By Thomas D'Agostino
Almost a century and a half has gone by and yet no one is really sure what really happened at Newburyport's little decrepit schoolhouse in the early 1870s. Amos Currier, a former student of the school, boasted in his later years that it was he who perpetuated the haunting of the building, but according to the accounts, it would have taken much more than one living person to have been responsible for the strange happenings that plagued the little building.
Even in its day the little edifice located on Charles Street was a dingy, neglected relic with rough wooden benches that accommodated about 60 pupils. Stairs led to a garret and a cellar. The dank, musty smell of rotting timber and burning wood in the stove gave a most unpleasant odor to the room where the students sat in their uncomfortable seats while the teacher performed her duties of educating them as best she could.
The eerie events began as a rapping upon the walls, floor and even the teacher's desk. This usually started during the Morning Prayer and continued to grow louder as the prayers continued. The knocks were of varied intensity and sound but could not be explained. At first the teacher claimed it to be rats or wind but soon even the constant banging unnerved her.
During a spelling bee, a student was spelling the word, "cannot." He made it to the letters c-a-n before the rapping commenced. This time it was so loud, the teacher could see the pupil's mouth moving but could not hear his voice. One day the teacher was compelled to answer a series of knocks upon the schoolroom door. She swung the door open but found no one. She then turned the key and locked the door again but was called back to answer another set of knocks. She opened the door again and looked around but once again, saw no one. Pretending to lock the door by jiggling the keys, she held close to the entrance. The knocks commenced again and she swung the door open only to find no visible person to have initiated the raps.
Doors would open and close at random. The janitor would no sooner close one door and another would open. Sometimes all of them would open at the same time. The janitor, whose job it was to also light the woodstove in the morning, refused to enter the building alone under any circumstance. The stove was another toy for the ghost to play with. The janitor often found the stove moved from its hearth, the tools and wood scattered about. Even the long stove pipe became a center of attention for the spirit of the building. The pipe, situated above the children, would rock to and fro on its hangers to a point where the teacher, Miss Lucy Perkins, would remove the students from underneath for fear of their safety.
One morning some students sat outside the schoolhouse awaiting the arrival of the teacher when they heard the bell on the teacher's desk from within start ringing. They peered inside but could see no one in the room and even more, the door was still locked from the outside. A moment later the teacher came strolling over the hill toward the school. This event was said to have scared some of the students more than anything they lay witness to before or after.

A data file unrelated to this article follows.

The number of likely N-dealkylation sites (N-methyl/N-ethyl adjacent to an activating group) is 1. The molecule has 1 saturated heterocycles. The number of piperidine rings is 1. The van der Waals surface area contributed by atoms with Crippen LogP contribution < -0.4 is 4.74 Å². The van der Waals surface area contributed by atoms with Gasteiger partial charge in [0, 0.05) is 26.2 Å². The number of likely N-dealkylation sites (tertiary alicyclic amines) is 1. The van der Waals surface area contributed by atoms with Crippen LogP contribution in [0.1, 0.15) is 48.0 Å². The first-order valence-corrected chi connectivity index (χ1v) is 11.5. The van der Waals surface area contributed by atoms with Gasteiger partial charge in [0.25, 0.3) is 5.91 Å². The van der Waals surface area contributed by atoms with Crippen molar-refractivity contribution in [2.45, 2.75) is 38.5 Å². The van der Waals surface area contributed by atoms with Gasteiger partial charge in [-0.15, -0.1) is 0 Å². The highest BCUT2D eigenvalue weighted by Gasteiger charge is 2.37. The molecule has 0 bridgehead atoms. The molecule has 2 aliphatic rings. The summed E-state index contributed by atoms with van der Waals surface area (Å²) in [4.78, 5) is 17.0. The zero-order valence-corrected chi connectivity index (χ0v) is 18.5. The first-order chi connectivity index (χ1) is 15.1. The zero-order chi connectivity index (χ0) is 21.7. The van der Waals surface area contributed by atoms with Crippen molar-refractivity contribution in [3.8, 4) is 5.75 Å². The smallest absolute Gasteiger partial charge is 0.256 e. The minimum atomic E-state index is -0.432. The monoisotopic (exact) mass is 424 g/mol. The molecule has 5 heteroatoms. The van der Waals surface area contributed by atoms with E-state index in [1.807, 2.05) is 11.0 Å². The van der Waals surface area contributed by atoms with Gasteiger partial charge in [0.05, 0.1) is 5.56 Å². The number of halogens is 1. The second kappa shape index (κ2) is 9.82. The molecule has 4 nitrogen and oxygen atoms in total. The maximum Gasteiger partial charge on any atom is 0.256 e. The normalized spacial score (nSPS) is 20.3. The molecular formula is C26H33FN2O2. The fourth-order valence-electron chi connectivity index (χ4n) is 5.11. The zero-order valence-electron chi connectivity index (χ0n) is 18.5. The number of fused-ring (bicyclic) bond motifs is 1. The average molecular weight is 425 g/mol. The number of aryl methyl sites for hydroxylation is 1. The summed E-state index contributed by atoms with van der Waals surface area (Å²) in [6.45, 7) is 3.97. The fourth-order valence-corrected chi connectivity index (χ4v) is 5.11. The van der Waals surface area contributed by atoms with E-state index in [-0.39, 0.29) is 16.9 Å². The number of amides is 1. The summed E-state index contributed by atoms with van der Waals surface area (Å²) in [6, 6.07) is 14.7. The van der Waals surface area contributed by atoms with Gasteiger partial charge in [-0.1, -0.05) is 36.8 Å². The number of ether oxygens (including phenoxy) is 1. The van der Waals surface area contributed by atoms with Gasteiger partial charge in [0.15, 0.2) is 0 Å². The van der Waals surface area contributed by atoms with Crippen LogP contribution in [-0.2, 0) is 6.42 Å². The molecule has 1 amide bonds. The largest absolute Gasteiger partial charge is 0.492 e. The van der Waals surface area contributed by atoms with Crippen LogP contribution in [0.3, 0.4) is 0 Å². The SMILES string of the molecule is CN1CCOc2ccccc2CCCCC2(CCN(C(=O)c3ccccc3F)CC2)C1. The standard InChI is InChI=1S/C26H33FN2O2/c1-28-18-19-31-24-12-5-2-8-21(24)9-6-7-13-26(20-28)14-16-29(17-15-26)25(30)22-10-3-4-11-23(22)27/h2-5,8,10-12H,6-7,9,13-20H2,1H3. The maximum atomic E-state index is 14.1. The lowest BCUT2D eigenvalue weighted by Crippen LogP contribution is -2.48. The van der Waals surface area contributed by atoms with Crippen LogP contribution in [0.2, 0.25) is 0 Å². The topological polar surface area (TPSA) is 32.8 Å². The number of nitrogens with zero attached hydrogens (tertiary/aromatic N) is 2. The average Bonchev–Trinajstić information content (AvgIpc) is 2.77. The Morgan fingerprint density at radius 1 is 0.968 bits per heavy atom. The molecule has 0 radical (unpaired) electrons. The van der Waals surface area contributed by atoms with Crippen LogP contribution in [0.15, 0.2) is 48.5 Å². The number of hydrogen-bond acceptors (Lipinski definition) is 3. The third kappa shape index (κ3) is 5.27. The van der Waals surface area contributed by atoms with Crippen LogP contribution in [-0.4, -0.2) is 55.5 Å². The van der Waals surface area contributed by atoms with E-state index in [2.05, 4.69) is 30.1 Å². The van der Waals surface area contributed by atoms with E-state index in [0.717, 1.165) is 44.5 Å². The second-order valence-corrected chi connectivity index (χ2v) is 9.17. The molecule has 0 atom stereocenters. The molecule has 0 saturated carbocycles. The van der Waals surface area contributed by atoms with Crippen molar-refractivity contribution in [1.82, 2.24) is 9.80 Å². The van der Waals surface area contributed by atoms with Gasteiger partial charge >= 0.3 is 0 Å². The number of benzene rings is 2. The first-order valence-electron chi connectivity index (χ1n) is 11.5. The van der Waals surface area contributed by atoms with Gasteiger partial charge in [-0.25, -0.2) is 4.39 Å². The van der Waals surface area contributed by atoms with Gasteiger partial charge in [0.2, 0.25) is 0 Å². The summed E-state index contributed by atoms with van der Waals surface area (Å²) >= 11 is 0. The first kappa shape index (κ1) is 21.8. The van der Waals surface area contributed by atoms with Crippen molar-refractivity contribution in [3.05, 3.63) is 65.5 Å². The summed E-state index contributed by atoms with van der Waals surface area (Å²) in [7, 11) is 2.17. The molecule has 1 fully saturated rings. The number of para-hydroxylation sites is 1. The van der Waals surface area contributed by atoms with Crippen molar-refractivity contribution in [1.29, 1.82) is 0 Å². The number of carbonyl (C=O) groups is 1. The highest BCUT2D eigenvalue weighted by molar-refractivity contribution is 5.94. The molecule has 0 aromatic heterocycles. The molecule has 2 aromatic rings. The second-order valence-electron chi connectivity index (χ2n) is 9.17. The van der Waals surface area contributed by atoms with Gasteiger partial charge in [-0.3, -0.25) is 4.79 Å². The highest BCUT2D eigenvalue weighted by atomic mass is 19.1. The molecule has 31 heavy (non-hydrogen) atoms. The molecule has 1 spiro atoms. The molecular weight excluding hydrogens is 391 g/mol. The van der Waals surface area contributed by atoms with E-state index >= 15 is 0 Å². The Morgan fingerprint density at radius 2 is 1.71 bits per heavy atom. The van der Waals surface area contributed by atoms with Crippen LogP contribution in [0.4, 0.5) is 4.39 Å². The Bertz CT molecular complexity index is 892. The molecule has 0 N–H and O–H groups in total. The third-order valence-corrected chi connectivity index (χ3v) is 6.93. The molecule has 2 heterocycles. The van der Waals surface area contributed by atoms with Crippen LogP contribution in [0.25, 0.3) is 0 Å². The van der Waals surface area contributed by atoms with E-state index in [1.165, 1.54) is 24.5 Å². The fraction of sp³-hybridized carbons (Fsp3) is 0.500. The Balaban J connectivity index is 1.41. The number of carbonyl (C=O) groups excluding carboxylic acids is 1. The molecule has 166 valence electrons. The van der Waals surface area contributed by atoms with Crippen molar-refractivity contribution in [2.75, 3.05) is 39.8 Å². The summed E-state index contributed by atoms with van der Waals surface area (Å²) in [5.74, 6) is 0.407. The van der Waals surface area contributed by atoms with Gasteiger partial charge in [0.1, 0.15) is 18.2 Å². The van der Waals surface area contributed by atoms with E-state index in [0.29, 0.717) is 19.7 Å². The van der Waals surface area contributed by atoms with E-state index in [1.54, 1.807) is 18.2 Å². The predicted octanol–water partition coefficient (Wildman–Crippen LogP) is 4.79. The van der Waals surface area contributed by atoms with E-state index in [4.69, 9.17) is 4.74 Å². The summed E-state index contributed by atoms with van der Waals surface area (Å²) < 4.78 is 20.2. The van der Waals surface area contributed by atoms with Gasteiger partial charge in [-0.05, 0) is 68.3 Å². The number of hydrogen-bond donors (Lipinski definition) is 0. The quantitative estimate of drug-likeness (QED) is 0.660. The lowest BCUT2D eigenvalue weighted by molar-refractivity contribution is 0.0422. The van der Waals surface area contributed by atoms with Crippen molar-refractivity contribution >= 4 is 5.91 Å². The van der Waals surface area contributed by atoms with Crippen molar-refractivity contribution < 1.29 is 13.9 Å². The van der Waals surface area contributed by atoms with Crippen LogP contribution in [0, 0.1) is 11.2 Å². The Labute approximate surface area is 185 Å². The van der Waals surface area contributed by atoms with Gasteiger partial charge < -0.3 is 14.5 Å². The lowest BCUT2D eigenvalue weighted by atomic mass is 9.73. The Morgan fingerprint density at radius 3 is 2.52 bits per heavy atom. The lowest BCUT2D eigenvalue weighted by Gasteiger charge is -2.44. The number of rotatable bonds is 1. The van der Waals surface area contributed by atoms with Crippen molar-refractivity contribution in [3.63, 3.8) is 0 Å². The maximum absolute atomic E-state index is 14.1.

A vent used to air the school would often open or close on its own, especially in contrast to the wishes of the teacher. No amount of tugging on the cord that manipulated the cover could keep the vent door in place. Even the heavy lid to the stove was prone to being lifted from the unit by unseen hands and gently let back down in its original place. These were just minor compared to what would happen over the next few weeks.
One day a boy screamed out in terror, “there’s a hand on the window!” The teacher looked at the partition window and spied a colorless hand pressing against the glass. Startled for but a moment, she threw the door open but no one was there. Then came the day the boy appeared to the class. He was outside of the classroom in the entryway when the pupils first saw him. Miss Perkins immediately ran through the open door leading into the entryway and indeed saw the visage of a boy standing there in full view of the students. As Miss Perkins came within a few feet of the intruder, she noticed she could see right through him. He was a boy of about thirteen, dressed in what appeared to be burial clothes but shabby at best, his face melancholy and about his neck hung a wide “stock-like” band used to keep the jaw of a deceased in place.
The figure motioned Miss Perkins toward the attic and though frightened, she followed with her usual stern composure. Once in the garret, she made an attempt to touch the ghost but it vanished as if melting into the floorboards. The ghost would appear several more times, both in the hallway and the attic where it would make much noise until entertained by the presence of the teacher.
The school committee and other authorities tried to debunk the strange events but without any luck. A pamphlet was published on the haunting in 1873 by A. Loring and Co. of Boston and by about 1875, Miss Perkins relinquished her duties at the school and the haunting had ceased. The building later became a private home and appears to have cleaned the ghost from its walls, as nothing of any significance has happened since, or at least that is what subsequent owners have claimed.